“I’ll go get my flashlight. You turn off the TV and I’ll make sure you aren’t in the dark.”

“Why do I have to be the one to stay here?”

“Okay, it’s in my backpack, but make sure you keep it on.”

She went upstairs and came back to the top of the stairs. Once the light was on, I hobbled to the TV and pushed the knob in.

I made three steps toward the staircase.

The light went off.

I screamed.

Laura screamed.

Mom ran out and bumped into Laura. Mom screamed.

Mom made Rick check the whole house with his gun in hand. She chewed us both out for not being more grown up. “I swear, no more Nightmare Theater for you, ever…”

Purchase Links:
WILL O’ THE WISP has two versions. This is due to use-permission on a particular song lyric used in the novel. If you live on the Northern American Continent, purchase your Kindle copy here.

Anywhere else in the world, grab your Kindle copy here.

Author C. S. BoyackConnect with C. S. Boyack at the following haunts:
Blog 

Twitter 
Goodreads 
Find all of Craig’s novels here  

Mae Clair: The Problem WIP…Phoenix or Pyre?

What do you do with the story that refuses to settle into a niche? Resurrect it in a new form, or toss it onto the pyre of works that won’t ever see the light of day? Case in point: I’ve been nurturing a manuscript for over twenty years that has been through metamorphosis upon metamorphosis.

Back ‘in the day’ I wrote a novella called HERALD OF THE STORM. Today, it would classify as urban fantasy. Back then, I viewed it as magical realism (though that line is still blurry to me). It had a seventeen-year-old lead character using magic to battle the forces of evil in a modern setting. Unfortunately, there was no such thing as young adult fiction and, unless you were Ray Bradbury, most readers didn’t sniff around magical realism.

No matter. I liked it enough to develop it into a full-fledged novel, adding secondary characters and a complex family history along with a generations-old curse and an unsolved murder. When all was said and done, I was left with a novel that wasn’t marketable. I tucked it away and forgot about it until, years later, I cleaned it up and slapped a new title on it–ELF-SHINE. *cringe* I should clarify, I hate that title. It didn’t matter though. There was still no market. Back in the drawer it went again, where it languished for many moons, collecting dust.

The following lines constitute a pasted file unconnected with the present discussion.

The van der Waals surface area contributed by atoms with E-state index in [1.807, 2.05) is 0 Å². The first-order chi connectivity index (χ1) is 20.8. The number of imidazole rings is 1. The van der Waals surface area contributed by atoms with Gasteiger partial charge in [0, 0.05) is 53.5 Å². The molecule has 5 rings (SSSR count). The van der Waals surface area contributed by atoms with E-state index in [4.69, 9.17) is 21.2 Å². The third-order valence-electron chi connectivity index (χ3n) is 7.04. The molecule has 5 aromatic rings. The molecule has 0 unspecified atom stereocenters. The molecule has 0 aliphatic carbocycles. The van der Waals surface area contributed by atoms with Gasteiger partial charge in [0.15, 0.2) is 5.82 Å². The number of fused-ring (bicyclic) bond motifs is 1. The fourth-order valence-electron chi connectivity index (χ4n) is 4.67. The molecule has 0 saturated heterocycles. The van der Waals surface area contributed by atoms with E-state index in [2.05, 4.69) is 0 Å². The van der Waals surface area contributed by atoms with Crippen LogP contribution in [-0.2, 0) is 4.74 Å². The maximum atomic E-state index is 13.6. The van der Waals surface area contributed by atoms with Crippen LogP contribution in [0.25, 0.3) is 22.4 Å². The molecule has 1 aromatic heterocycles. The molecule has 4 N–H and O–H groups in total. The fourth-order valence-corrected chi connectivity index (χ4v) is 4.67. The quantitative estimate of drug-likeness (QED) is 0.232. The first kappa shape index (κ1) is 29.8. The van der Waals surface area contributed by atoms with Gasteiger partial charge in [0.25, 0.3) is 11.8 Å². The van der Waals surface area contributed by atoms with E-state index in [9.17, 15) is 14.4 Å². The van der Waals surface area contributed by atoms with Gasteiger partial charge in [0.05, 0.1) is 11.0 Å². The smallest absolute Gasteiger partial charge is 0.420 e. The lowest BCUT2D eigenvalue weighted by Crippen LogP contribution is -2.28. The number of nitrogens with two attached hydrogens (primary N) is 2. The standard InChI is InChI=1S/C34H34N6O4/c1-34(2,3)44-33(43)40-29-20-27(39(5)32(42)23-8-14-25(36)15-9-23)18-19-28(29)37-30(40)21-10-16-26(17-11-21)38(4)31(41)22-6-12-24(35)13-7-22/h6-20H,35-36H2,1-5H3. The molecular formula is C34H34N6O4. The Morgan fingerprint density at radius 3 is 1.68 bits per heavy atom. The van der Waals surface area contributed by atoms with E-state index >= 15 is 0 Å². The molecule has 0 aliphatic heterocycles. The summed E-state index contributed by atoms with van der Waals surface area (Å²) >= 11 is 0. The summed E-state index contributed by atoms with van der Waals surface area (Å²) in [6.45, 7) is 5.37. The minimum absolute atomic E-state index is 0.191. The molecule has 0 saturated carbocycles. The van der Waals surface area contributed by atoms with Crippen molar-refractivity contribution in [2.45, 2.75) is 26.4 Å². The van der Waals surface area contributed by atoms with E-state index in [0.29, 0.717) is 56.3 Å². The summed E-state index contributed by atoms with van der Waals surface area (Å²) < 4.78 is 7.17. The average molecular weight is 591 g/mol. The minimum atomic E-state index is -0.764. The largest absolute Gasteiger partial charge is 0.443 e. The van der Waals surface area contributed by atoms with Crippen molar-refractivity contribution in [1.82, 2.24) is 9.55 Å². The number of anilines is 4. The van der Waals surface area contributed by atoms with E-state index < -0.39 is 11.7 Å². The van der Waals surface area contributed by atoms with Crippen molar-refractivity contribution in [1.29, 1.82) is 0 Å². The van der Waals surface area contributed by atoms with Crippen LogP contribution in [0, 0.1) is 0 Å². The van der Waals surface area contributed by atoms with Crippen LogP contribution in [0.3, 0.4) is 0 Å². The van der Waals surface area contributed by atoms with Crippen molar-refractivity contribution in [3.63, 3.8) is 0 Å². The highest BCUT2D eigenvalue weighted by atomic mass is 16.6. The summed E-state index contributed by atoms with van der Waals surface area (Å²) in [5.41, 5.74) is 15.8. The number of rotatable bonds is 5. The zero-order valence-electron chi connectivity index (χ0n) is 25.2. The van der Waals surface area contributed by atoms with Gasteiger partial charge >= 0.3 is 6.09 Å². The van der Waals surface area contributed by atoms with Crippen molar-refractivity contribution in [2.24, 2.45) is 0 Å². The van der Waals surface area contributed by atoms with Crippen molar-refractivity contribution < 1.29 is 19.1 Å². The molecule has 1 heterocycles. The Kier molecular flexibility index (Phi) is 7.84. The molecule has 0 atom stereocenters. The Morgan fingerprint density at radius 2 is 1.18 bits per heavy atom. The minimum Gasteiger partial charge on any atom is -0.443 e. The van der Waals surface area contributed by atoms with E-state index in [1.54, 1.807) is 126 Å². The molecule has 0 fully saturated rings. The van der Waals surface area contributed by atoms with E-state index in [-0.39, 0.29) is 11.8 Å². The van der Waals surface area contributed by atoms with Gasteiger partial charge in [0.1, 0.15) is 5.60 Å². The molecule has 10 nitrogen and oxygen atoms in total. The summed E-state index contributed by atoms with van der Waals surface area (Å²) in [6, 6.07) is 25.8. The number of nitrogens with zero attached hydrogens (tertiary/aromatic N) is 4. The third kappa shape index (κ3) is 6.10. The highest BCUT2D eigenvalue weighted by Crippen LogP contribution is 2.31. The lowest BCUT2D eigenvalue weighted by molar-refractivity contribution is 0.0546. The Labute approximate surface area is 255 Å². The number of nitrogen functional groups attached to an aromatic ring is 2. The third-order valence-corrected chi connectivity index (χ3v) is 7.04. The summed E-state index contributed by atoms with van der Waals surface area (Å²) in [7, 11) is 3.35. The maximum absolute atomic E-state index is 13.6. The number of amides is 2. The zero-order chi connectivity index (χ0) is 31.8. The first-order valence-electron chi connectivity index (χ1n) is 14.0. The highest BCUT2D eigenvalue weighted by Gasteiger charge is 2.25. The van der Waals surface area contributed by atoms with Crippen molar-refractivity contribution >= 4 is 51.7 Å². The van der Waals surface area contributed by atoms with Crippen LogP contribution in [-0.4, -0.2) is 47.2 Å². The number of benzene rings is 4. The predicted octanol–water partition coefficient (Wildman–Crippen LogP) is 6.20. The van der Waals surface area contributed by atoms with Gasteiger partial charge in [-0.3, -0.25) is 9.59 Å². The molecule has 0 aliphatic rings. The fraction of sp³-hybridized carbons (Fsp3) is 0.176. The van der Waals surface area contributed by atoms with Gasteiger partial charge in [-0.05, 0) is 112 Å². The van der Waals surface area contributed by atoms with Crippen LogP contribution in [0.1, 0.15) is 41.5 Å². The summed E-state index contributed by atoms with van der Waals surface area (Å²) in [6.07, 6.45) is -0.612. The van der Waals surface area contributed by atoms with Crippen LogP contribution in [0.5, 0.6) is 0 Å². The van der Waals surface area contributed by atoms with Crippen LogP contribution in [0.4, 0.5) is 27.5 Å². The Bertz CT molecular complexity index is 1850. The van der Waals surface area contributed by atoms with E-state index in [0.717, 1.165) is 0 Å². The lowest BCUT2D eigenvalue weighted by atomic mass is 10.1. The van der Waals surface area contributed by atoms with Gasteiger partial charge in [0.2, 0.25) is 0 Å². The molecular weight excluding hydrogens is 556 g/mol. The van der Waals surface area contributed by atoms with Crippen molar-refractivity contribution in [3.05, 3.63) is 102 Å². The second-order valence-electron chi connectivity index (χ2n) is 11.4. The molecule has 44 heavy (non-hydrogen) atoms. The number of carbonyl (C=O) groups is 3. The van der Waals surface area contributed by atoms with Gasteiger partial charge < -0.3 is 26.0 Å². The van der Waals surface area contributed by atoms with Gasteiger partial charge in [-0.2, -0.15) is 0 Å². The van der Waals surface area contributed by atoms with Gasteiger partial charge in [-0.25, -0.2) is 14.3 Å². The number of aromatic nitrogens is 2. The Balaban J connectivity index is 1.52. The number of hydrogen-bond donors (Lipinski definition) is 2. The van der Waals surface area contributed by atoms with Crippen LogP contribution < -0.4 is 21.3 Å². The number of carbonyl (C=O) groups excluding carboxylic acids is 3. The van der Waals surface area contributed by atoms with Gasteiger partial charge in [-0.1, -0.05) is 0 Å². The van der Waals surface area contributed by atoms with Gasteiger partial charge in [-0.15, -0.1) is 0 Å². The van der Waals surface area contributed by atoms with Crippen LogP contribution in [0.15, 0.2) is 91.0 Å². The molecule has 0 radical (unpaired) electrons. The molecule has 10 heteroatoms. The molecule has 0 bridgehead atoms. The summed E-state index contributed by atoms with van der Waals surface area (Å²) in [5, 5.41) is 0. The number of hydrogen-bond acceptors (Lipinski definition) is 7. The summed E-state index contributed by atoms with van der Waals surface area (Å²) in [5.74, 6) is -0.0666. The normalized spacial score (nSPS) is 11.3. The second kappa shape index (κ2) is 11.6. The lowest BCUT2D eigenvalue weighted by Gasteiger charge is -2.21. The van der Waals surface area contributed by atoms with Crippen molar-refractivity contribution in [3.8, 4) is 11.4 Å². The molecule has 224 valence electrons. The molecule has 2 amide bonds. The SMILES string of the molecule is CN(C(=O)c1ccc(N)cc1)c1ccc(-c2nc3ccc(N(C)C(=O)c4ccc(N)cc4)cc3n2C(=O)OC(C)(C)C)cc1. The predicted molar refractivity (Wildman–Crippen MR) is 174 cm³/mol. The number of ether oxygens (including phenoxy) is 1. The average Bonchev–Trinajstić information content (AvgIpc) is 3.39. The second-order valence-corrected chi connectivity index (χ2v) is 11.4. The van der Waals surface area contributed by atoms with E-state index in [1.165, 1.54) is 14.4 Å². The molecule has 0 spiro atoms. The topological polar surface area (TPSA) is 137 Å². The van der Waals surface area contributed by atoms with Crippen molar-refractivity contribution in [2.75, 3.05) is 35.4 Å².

About ten years ago I dug it out and did an extensive rewrite. The lead character went from seventeen to twenty-three, I upped the magical element, cut some of the secondary threads and strengthened others. Now I had an urban fantasy, layered in mystery, with several POV characters. Hmm. Still problematic. Sense a pattern here? You guessed it…back in the drawer.

Recently, I stumbled over it while scrounging up material for a Mythical Monday post. I gave it a quick look-see, realizing the markets have changed (exploded!) and new writing opportunities exist. I could go back to my original seventeen-year-old protagonist and market the manuscript as YA. I’m not sure I want to do that (some of the more adult elements appeal to me), but I’m starting to realize this story has life –nine of them like a cat or, at the very least, the rebirth powers of a mythical bird.

After all this time, HERALD OF THE STORM has the potential of turning into a phoenix.

Whether I resurrect it in a new form, old form, or one in between, I’m thankful I hung on to it and didn’t toss it on the pyre.

Do you have any moldy WIPs stashed away? What’s your solution…phoenix or pyre?